Leaving the radio hooked on his ear just in case it DID provide more information, Harm cautiously made his way forward again. Listening for all he was worth, Rabb worked his way around one crate at a time.
Taking a short breather behind crate number three, he heard a series of three shots. "Wilkins," he heard over his headset. When silence gave him his answer, the voice muttered a quiet, "Shit," before shutting up again.
Harm moved out again with a grin. Mac was doing well. More importantly, she was still alive. Stepping around the eighth crate since his rest break, Harm can to an abrupt face to face with one of the remaining gunmen. Harm had his gun turned the wrong way. The other guy didn't.
After a small start of surprise, the opposing man leveled his gun at Harm and said, "I'm going to enjoy this."
There was nowhere to go. It was three steps to any kind of cover, four steps forward to the guy, and it would take longer than that to bring his gun around. The bad guy well and truly had the drop on Harm. Not willing to watch the end of his life, Rabb closed his eyes and said a quick prayer for Mac.
He heard three gunshots and braced himself for nothingness.
He wasn't completely disappointed.
Finally daring to crack one eye open, Harm was immeasurably relieved to find his opponent lying on his side with a pool of blood forming under him. Standing over him, Mac held another of the MP-9's and was looking at Harm in amusement. "Can't bear the sight of me?" she teased.
Smiling broadly, Harm stepped forward with his arms outstretched, intending to pull her into a hug. When he was still two steps away, she was suddenly thrown forward practically on top of her latest victim by the half dozen bullets striking her in the back.
In an overpowering rage, Harm turned the corner where Mac had been standing and fired at the man standing there, hitting him more than a dozen times before the clip on his own MP-9 ran dry. Dropping the now useless submachine gun, Harm turned around to assess the damage.
It took less than a second for his rational mind to come to the conclusion that Mac was going to die in the next few seconds. Five or six bullets had entered her back, probably hitting all the major organs, and producing a bloodstain that left no doubts as to the immediate outcome.
Biting back the strangled gasp that threatened to burst from his lungs, Harm fell to his knees beside Mac. He pulled her into his lap as well as he could, ignoring the blood still pouring from her destroyed back. When he moved her, her painful gasp told him that she was still alive, however temporary that situation may be.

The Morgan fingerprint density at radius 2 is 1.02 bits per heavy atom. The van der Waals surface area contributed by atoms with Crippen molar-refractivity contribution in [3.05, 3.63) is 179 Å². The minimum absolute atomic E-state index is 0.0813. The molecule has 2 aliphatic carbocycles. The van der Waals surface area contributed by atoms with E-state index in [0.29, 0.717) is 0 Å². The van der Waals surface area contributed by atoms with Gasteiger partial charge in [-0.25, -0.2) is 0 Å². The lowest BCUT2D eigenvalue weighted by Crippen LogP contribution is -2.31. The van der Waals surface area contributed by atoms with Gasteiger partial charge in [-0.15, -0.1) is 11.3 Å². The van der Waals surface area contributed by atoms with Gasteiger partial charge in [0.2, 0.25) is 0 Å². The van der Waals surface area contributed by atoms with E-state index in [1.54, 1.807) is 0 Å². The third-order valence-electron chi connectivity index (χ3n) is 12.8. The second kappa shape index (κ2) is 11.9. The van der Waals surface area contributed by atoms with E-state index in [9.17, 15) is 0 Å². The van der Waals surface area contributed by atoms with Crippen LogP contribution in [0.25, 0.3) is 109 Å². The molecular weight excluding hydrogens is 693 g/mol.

Against all probability, she opened her deep brown eyes and smiled at him. "Harm, I -" Whatever she would have said was cut off as she gave a convulsive shudder and went suddenly limp in his arms.
Squeezing his eyes shut against the rising tears soon proved to be pointless. He leaned forward to rest his forehead against hers as shuddering sobs tore through him.
He may have been crouched there in a little ball of misery for five seconds or five hours. He had no way of knowing, nor did he care.
What he DID care about was when the still body in his arms gave a sudden jerk. Shocked to feel Mac moving again, he pulled his head up and watched incredulously as she gave one sudden gasp as lungs started functioning again. Her back arched instinctively, and she started coughing as the blood in her lungs made itself known.
Once her coughs had subsided, Mac pulled her hand down from where she'd reflexively covered her mouth. Only then did she open her eyes.
Her partner was staring at her in slack jawed amazement. "Are you trying to catch flies with that mouth, Harm?" she asked quietly with a small smile.
His mouth remained open, but his head started slowly shaking in denial. He worked his jaw once or twice before any sound emerged. "How . . . But . . . You . . ."
While Harm had been working toward coherent speech, Mac was looking around and taking in the situation. she thought to herself. Especially if this relationship was going to progress in the direction she hoped it would.
Levering herself up to a standing position, she stretched out as well as she could, ignoring the way the her uniform top stuck to her back. Once she was in relative control of her body again, she looked down at Harm who was still sitting on the floor where he'd been cradling her dead body not more than a minute previously. "Are you going to sit there, or are you going to get up, Harm?" she asked calmly.
He shook his head but slowly stood, staring at Mac the whole time. Swallowing hard, he asked, "What's going on, Mac?"
She sighed. "It's complicated. Now is not the time to talk about it, Harm. At the moment all that you need to know is that I'm alive."
They both heard the door to the warehouse come crashing inward, followed by multiple shouts. "Freeze! Police!" When they didn't get any immediate reaction, the invading cavalry spread out and started a search.
Mac turned back to Harm. He was focused over his shoulder, and she could see him take a breath to shout out their location.
"Hold it," she hissed to him. When he focused his confused look onto her, she continued, "Before they get here, you must know that NOBODY can know that I was shot. I promise to explain it to you later, Harm, but this CAN'T be told to the police."